With all the world building and backstory done, Lone Wolf 2100 #1 finally gets to the sizzle along with its narrative steak: samurai action. After Daisy and Itto bed down for the night in a Thrall-infested museum, they are accosted by a gang of “reclamation agents” who mow down the monsters and then turn their aim to Itto. Heisserer gives the audience enough of a sense of Itto’s stoicism and unwillingness to fight unless it is absolutely required in the build-up to this fight. However, when it finally pops off proper, he promptly gets out of the way of artists Miguel Sepulveda and Javier Mena and allows them to render the fast and furious action without cluttering the frame with needless narration or dialogue.
And when I say fast and furious, I mean it. Sepulveda and colorist Javier Mena let the bullets fly and the sword sing for this issue-ending action sequence, putting their tight grid work displayed in the establishing scenes to work with more frenetic shooting and less establishing shots of characters talking. Sepulveda also does an admirable job of making Itto’s movements and attacks as precise as possible, employing a ghostly tracking pattern of his acrobatics, a la Chris Samnee’s Daredevil and Spider-Man flips and sprints. While his flips are easy for a reader’s eye to track, Itto’s attacks have no wasted movement or needless bullet spraying, unlike the agents he is up against. Every bullet that the android fires hits its mark and every sword swing hits true both to devistating effect, as rendered by Javier Mena’s incendiary yellow and red explosions amid the grey and white snow-covered buildings. Lone Wolf 2100 #1 may take a bit to finally get to the action but when it does Miguel Sepulveda and Javier Mena deliver.
Reboots have become the currency of the current comic book landscape, but if they were all like Lone Wolf 2100 #1, we wouldn’t think of the word “reboot” as a bad thing. Writer Eric Heisserer along with Miguel Sepulveda and Javier Mena don’t reinvent the wheel or over-think this new series. They simply take the concept of the original series and deliver an action and narrative heavy first issue to whet the appetite of fans and hook in new readers for this new adventure. Lone Wolf 2100 #1 isn’t a perfect return for the android samurai and his charge, but it is a fun one and sometimes that’s exactly what is needed to get a series started on the right foot.
The Last Contract #1
Written by Ed Brisson
Art by Lisandro Estherren and Niko Guardia
Lettering by Ed Brisson
Published by BOOM! Studios
Review by Oscar Maltby
'Rama Rating: 7 out of 10
When a list of every hit carried out by a fearsome mobster is leaked, a retired elderly hitman known only as “The Man” finds himself a sudden target. Anyone incriminated by the list is vulnerable, forcing “The Man” back into action. Writer Ed Brisson and artist Lisandro Estherren bring you The Last Contract #1, a purposefully ugly and cruel comic book that places the troubles of old age in a murderous context while firing the opening shots of a tense and violent mystery.
Narratively, Ed Brisson's penchant for the grisly pushes the The Last Contract #1 firmly into horror territory. Burning, torturing, people getting thrown in enclosed places with rotting corpses... It's not nice stuff. Brisson uses overwhelming cruelty to establish the sociopathy of every character in the script, which often leaves the reader without anyone to root for. Our introduction to the series' nameless elderly protagonist finds him caring for an equally aging pet dog, but his warmth and love soon gives way to brutality. By the fourth splattered corpse, the shock and horror of that kind of thing loses its power, which doesn't bode well for a comic book which relies on that kind of reaction for tension.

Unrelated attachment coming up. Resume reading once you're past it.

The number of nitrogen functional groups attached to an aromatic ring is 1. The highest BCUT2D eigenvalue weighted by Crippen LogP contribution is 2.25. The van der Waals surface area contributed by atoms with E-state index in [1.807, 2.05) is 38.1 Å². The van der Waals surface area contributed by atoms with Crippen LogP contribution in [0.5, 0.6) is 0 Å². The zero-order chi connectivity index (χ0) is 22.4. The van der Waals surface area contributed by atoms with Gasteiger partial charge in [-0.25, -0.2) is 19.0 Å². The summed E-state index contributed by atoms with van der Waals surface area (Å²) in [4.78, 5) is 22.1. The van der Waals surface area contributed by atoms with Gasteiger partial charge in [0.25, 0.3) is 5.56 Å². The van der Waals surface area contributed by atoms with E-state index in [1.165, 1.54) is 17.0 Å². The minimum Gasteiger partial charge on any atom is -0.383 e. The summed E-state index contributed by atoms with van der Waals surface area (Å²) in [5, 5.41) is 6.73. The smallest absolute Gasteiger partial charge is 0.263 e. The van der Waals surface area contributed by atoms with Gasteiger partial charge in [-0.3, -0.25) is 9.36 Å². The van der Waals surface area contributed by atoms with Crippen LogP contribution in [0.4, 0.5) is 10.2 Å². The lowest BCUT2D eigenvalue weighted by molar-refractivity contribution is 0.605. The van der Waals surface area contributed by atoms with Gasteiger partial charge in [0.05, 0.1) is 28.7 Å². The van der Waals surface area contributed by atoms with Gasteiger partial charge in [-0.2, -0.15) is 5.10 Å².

Away from the violence, Brisson has crafted a sufficiently intriguing first issue here. Brisson absolutely nails how exhausting the life of a hitman would be, and Lisandro Estherren underlines that notion with every anguished expression of every aging heavy. The contrast between the visually fragile but intensely powerful nameless main character just begs questions about his past, with every character referring to shadowy past dealings that pique the reader's interest. A single, boxy panel of a fish with a discarded cigarette butt in its mouth provides the single moment of levity in the issue, exhibiting a wicked sense of humor that is in otherwise short supply.
Lisandro Estherren's artwork is all harsh angles and furrowed brows, which perfectly fits the mature mobsters that populate Brisson's script. He often composes panels from corpse height, dragging us down with the dead and forcing us to watch their murderers bicker in the background. Although his sense of perspective is effective, Estherren occasionally struggles with proportion. The Man's head seem to shrink and grow from panel to panel, turning from dimunitive elderly man to Beetlejuice-esque pinhead from one panel to the next. Atop Estherren's grisly pencils, colorist Niko Guardia sticks strictly to the hues of the night, daubing The Last Contract #1 in a combination of black, dark blue and sunset orange; the perfect shades for getting away with murder.
There's no denying the The Last Contract #1 is a well-crafted comic book, even if its brutal nature sometimes detracts from the overall package. Still, Ed Brisson's story of one old man forced back into a life of crime is rendered in an effective way by Lisandro Estherren's evocative, creased and scarred artwork. You'll already know if this one's for you.